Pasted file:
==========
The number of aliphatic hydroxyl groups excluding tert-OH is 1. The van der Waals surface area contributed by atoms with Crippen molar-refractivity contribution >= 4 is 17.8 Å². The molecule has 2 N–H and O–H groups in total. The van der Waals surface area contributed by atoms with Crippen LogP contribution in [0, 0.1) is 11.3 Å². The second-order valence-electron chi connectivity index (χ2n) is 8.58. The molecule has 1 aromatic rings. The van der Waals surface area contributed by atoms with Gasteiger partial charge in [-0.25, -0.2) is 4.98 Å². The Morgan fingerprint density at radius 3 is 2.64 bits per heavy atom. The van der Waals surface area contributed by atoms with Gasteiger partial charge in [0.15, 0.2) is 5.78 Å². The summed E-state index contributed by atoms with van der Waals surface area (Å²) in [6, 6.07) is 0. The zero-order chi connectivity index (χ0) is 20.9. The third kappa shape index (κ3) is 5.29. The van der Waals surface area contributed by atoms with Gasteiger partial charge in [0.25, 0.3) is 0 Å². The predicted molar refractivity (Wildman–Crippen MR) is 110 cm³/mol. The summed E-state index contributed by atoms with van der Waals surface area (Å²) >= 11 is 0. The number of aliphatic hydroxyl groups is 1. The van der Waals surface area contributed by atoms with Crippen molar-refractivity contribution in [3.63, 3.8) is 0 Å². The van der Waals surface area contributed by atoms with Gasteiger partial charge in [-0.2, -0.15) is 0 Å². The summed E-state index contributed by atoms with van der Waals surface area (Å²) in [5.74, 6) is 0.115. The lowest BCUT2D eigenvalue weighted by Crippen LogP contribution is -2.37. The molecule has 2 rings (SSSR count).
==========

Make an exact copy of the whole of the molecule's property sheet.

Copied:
The number of aliphatic hydroxyl groups excluding tert-OH is 1. The van der Waals surface area contributed by atoms with Crippen molar-refractivity contribution >= 4 is 17.8 Å². The molecule has 2 N–H and O–H groups in total. The van der Waals surface area contributed by atoms with Crippen LogP contribution in [0, 0.1) is 11.3 Å². The second-order valence-electron chi connectivity index (χ2n) is 8.58. The molecule has 1 aromatic rings. The van der Waals surface area contributed by atoms with Gasteiger partial charge in [-0.25, -0.2) is 4.98 Å². The Morgan fingerprint density at radius 3 is 2.64 bits per heavy atom. The van der Waals surface area contributed by atoms with Gasteiger partial charge in [0.15, 0.2) is 5.78 Å². The summed E-state index contributed by atoms with van der Waals surface area (Å²) in [6, 6.07) is 0. The zero-order chi connectivity index (χ0) is 20.9. The third kappa shape index (κ3) is 5.29. The van der Waals surface area contributed by atoms with Gasteiger partial charge in [0.25, 0.3) is 0 Å². The predicted molar refractivity (Wildman–Crippen MR) is 110 cm³/mol. The summed E-state index contributed by atoms with van der Waals surface area (Å²) >= 11 is 0. The number of aliphatic hydroxyl groups is 1. The van der Waals surface area contributed by atoms with Crippen molar-refractivity contribution in [3.63, 3.8) is 0 Å². The van der Waals surface area contributed by atoms with Gasteiger partial charge in [-0.2, -0.15) is 0 Å². The summed E-state index contributed by atoms with van der Waals surface area (Å²) in [5.74, 6) is 0.115. The lowest BCUT2D eigenvalue weighted by Crippen LogP contribution is -2.37. The molecule has 2 rings (SSSR count).